Bas­sil also down­played internal po­lit­i­cal dis­putes re­port­edly roiled by the re­cent con­tro­versy. He “ad­vised” Grandi not to bet on a dis­pute de­vel­op­ing be­tween Le­banese par­ties “be­cause every­one sup­ports the re­turn of the refugees to Syria.” The min­is­ter also called for a new pol­icy in which the preven­tion of early re­turn is re­placed by en­cour­ag­ing a safe and dig­ni­fied re­turn, in an ap­par­ent ref­er­ence to cur­rent UNHCR pol­icy.

Prior to his meet­ing with Grandi, Bas­sil met with the U.N. en­voy to Syria Staffan de Mis­tura and asked for help in ac­cel­er­at­ing a po­lit­i­cal so­lu­tion to the neigh­bor­ing con­flict and for rec­on­cil­i­a­tion be­tween the Syr­ian peo­ples.

In Beirut, Pres­i­dent Michel Aoun met with mem­bers of the In­ter­na­tional Sup­port Group for Le­banon at Baabda Palace where the am­bas­sadors as­sured him Syr­ian refugees would not re­main per­ma­nently in­side the coun­try.

“We agreed on the need to im­prove the part­ner­ships be­tween Le­banon and its in­ter­na­tional part­ners in a con­struc­tive and pro­duc­tive man­ner to deal with this is­sue,” Act­ing U.N. Spe­cial Co­or­di­na­tor for Le­banon Pernille Kardel said.

EU Am­bas­sador to Le­banon Christina Lassen tweeted: “Am­bas­sadors of the In­ter­na­tional Sup­port Group for #Le­banon had a good & con­struc­tive meet­ing to­day w/ Pres­i­dent Aoun dis­cussing pri­or­i­ties for the fu­ture govt.”

While me­dia out­lets quoted Ger­man Am­bas­sador to Le­banon Martin Huth say­ing the “[in­ter­na­tional com­mu­nity] is dis­mayed by re­peated false ac­cu­sa­tions that [it] is work­ing to­wards a set­tle­ment of refugees in Le­banon,” Huth told The Daily Star this was taken out of con­text.

“I fully agree that the meet­ing with the pres­i­dent was ex­tremely help­ful and con­struc­tive. I did not try to put oil on the fire,” he said.

Huth re­it­er­ated the refugees’ fu­tures are in Syria and set­tling them per­ma­nently in Le­banon “would dis­rupt the del­i­cate de­mo­graphic and so­cial bal­ance of Le­banon, and would rep­re­sent an un­ac­cept­able eco­nomic bur­den on Le­banon.” How­ever, he added “con­di­tions in that coun­try [Syria], in our view, do not al­low for a gen­eral and com­pre­hen­sive re­turn of refugees at this time.”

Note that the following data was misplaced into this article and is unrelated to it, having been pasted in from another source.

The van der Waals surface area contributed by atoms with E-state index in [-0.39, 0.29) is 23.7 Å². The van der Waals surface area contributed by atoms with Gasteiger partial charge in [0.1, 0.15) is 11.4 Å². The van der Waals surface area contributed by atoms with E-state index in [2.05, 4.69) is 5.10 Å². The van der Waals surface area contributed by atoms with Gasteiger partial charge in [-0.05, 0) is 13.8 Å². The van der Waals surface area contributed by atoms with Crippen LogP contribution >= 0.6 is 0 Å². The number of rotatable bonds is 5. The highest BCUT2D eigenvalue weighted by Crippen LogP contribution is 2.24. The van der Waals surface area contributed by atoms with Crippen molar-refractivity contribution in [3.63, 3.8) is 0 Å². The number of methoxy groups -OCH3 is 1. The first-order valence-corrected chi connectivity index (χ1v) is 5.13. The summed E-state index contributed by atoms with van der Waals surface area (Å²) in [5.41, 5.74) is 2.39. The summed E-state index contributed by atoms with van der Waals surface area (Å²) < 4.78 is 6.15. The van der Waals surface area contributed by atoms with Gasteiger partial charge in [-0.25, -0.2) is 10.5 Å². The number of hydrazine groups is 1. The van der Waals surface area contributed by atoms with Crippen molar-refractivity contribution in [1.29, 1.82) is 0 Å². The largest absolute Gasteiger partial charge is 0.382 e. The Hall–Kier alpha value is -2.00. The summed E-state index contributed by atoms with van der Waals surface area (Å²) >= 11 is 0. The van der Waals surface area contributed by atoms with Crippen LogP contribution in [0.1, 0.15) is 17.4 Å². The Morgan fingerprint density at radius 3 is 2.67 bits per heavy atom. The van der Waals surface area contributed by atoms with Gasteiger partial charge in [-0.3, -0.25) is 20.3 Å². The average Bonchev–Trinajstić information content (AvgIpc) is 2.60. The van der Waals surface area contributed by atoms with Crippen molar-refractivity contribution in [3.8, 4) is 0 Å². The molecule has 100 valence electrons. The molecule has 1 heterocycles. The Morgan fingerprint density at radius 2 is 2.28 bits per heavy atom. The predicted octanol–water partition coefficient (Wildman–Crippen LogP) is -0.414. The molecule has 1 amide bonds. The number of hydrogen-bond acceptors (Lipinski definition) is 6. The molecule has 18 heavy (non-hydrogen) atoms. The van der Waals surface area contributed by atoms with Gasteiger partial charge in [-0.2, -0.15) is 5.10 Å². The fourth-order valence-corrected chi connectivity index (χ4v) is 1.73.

Aoun stressed to the ISG that Syr­i­ans could re­turn “in stages to ar­eas that have be­come safe and sta­ble in­side Syria,” adding the safe zones in Syria are five times the size of Le­banon.

At the same time, Hezbol­lah’s Loy­alty to the Re­sis­tance bloc held its weekly meet­ing, an­nounc­ing it’s ready to [help] to speed up the re­turn of refugees to Syria. “The vol­un­tary and safe re­turn of Syr­ian refugees to their home­land needs a re­spon­si­ble ap­proach and we have started to sense promis­ing signs,” a state­ment from the bloc read.

Also in Beirut, po­lit­i­cal sources told The Daily Star Speaker Nabih Berri voiced fear over the de­lay in a new Cab­i­net for­ma­tion. Rifts have be­gun to ap­pear be­tween sides due to ex­ter­nal and do­mes­tic fac­tors. A source close to the speaker said if the Cab­i­net isn’t formed be­fore the end of June, then it could take a very long time.